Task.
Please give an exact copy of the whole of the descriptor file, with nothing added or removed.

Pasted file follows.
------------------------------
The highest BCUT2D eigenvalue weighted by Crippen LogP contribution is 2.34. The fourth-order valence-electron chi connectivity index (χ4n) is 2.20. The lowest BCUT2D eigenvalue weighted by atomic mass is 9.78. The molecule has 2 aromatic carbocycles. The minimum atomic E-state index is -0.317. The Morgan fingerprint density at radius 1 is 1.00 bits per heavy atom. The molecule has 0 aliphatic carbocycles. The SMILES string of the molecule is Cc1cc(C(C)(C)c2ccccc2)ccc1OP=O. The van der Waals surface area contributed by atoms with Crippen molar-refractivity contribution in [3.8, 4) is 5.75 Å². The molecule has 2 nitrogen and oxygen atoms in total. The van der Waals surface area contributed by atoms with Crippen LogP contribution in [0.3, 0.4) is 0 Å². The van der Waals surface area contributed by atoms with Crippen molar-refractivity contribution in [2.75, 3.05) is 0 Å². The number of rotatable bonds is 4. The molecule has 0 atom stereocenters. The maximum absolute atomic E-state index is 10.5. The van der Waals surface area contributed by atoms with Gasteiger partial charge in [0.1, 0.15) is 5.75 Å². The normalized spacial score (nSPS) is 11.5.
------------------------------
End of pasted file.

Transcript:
The highest BCUT2D eigenvalue weighted by Crippen LogP contribution is 2.34. The fourth-order valence-electron chi connectivity index (χ4n) is 2.20. The lowest BCUT2D eigenvalue weighted by atomic mass is 9.78. The molecule has 2 aromatic carbocycles. The minimum atomic E-state index is -0.317. The Morgan fingerprint density at radius 1 is 1.00 bits per heavy atom. The molecule has 0 aliphatic carbocycles. The SMILES string of the molecule is Cc1cc(C(C)(C)c2ccccc2)ccc1OP=O. The van der Waals surface area contributed by atoms with Crippen molar-refractivity contribution in [3.8, 4) is 5.75 Å². The molecule has 2 nitrogen and oxygen atoms in total. The van der Waals surface area contributed by atoms with Crippen LogP contribution in [0.3, 0.4) is 0 Å². The van der Waals surface area contributed by atoms with Crippen molar-refractivity contribution in [2.75, 3.05) is 0 Å². The number of rotatable bonds is 4. The molecule has 0 atom stereocenters. The maximum absolute atomic E-state index is 10.5. The van der Waals surface area contributed by atoms with Gasteiger partial charge in [0.1, 0.15) is 5.75 Å². The normalized spacial score (nSPS) is 11.5.